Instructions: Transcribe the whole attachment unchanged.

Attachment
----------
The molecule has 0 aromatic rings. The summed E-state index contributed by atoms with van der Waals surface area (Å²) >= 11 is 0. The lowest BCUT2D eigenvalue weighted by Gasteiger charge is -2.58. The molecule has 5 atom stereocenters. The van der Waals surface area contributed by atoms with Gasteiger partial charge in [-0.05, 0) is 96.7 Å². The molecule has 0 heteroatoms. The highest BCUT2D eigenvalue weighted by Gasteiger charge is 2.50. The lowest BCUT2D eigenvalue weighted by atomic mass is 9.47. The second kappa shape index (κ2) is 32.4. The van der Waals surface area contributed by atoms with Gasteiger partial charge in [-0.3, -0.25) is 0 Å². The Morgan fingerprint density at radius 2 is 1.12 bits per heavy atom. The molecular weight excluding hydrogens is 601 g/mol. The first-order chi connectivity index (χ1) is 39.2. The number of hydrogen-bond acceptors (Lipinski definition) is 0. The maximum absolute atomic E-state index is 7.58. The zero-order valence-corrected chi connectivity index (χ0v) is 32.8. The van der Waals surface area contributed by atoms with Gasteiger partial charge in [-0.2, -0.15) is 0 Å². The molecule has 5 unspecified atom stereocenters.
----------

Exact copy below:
The molecule has 0 aromatic rings. The summed E-state index contributed by atoms with van der Waals surface area (Å²) >= 11 is 0. The lowest BCUT2D eigenvalue weighted by Gasteiger charge is -2.58. The molecule has 5 atom stereocenters. The van der Waals surface area contributed by atoms with Gasteiger partial charge in [-0.05, 0) is 96.7 Å². The molecule has 0 heteroatoms. The highest BCUT2D eigenvalue weighted by Gasteiger charge is 2.50. The lowest BCUT2D eigenvalue weighted by atomic mass is 9.47. The second kappa shape index (κ2) is 32.4. The van der Waals surface area contributed by atoms with Gasteiger partial charge in [-0.3, -0.25) is 0 Å². The Morgan fingerprint density at radius 2 is 1.12 bits per heavy atom. The molecular weight excluding hydrogens is 601 g/mol. The first-order chi connectivity index (χ1) is 39.2. The number of hydrogen-bond acceptors (Lipinski definition) is 0. The maximum absolute atomic E-state index is 7.58. The zero-order valence-corrected chi connectivity index (χ0v) is 32.8. The van der Waals surface area contributed by atoms with Gasteiger partial charge in [-0.2, -0.15) is 0 Å². The molecule has 5 unspecified atom stereocenters.